It is a big operation, and progress afterwards can seem slower than we would want, and it does consume all your attention and anxiety.
The relationship with the surgeon is usually quite a special one, and their skill makes us profoundly grateful for saving our lives.
If you would like to talk to a patient who has had the surgery, do give our helpline a ring 0121 704 9860 or send a message to me.
The main thing I would say to you is that yes it is a big operation but if I had to have it done again next week I would go through it again without a second thought. Pain management is really excelent these days and I must say it was more discomfort than anything. As everyone has said here the surgical team will be experienced so go for it with confidence. I am now 6 years post op.
Thank you so much for your answers - it's help put my mind to rest which means I can focus on supporting my partner & being positive. Thanks
The other thing you might do is to look after yourself as well, because it is a strain on spouses/partners/carers, and whilst it is natural that all the attention does to the patient, make sure you keep up with friends who can be supportive.
Dealing with phone calls can be a chore - a phone that you can carry around, perhaps, with an answer message so that that you can pick it up for some people, but not others if you do not feel like it. And finding somebody to pass on the regular bulletins on your behalf is also a good idea!
I hope everything went well with the operation and that your partner is now in the high dependency unit.
I had the operation last October and am doing very well. I know it's a little early but tell him to try and get up and move about as soon as they will let him
All my best wishes
I know things happen for a reason - but yesterday we were at the hospital for 7am and waited and waited. At 10am the surgical registrar came and told us there might be an issue with beds in the intensive care unit - and they were carring out a ward round to see if anyone could be moved to step down. Unfortunately after the ward round the situation was such that no ICU bed would be available so we were sent home - well via the pub for lunch!!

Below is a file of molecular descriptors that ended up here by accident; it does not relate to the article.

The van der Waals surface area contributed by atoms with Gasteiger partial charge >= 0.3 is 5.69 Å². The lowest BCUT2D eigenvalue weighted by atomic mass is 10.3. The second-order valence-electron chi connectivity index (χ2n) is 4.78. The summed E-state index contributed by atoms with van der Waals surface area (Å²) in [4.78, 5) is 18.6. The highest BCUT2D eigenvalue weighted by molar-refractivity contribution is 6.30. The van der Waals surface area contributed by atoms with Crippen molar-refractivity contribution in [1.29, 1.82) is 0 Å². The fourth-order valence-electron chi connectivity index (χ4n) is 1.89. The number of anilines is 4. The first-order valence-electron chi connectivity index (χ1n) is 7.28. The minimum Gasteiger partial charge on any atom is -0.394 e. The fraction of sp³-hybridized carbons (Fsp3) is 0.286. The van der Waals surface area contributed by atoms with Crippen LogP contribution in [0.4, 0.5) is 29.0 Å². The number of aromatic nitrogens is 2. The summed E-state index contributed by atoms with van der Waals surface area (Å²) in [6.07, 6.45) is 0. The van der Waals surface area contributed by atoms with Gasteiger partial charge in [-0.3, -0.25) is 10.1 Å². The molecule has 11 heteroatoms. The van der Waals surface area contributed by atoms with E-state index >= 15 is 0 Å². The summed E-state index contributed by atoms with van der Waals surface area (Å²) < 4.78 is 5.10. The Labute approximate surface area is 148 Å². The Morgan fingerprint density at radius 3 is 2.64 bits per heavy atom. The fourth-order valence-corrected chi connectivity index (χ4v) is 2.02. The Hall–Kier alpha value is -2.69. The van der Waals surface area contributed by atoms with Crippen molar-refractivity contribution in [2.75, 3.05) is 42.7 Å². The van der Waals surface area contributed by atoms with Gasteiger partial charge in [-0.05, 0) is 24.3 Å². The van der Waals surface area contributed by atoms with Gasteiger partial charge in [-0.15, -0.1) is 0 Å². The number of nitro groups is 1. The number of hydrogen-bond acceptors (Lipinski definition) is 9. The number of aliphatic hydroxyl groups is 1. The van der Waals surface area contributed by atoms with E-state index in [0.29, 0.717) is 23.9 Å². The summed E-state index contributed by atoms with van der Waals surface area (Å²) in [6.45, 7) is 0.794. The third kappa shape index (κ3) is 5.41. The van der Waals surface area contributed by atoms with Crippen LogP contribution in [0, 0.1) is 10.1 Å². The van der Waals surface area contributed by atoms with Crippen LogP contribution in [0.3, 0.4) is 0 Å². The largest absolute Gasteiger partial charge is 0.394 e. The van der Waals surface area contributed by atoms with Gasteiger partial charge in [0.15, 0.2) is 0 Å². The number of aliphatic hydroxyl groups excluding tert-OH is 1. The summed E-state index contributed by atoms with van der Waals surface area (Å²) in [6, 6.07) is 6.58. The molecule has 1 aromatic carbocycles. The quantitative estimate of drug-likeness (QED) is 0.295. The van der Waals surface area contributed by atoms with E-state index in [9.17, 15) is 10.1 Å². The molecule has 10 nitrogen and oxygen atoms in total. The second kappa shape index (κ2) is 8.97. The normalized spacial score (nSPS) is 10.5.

The brighter side is my parter has had a call this morning and it's possible the surgery will take place next Tuesday 16th April (which is still just inside his 7 week window from taking the last chemo tablet). We've been assured having had this happen once if there is 1 bed and 2 possible ICU patients that my partner having been bumped once will get the bed.
So we've gained some more time together - it means a meeting on Saturday my partner had given apologies to he can now attend.
Good advice about the moving around - the phtsil team have made it really clear that 'no' most certainly does not mean 'no'..
the phtsil team have made it really clear that 'no' most certainly does not mean 'no'..
Woops That should be physio!!
Off to Hospital again this morning - fingers crossed there are beds in the intensive care unit and all goes well.
The surgery took place on Tuesday evening - and my partner was in good spirits when I visited yesterday and really chatty as he's on epidural pain relief currently. Hats off to the surgical team this is a life changing and life saving operation. Big sigh of relief!! Thanks for all your wise and well informed advice Xx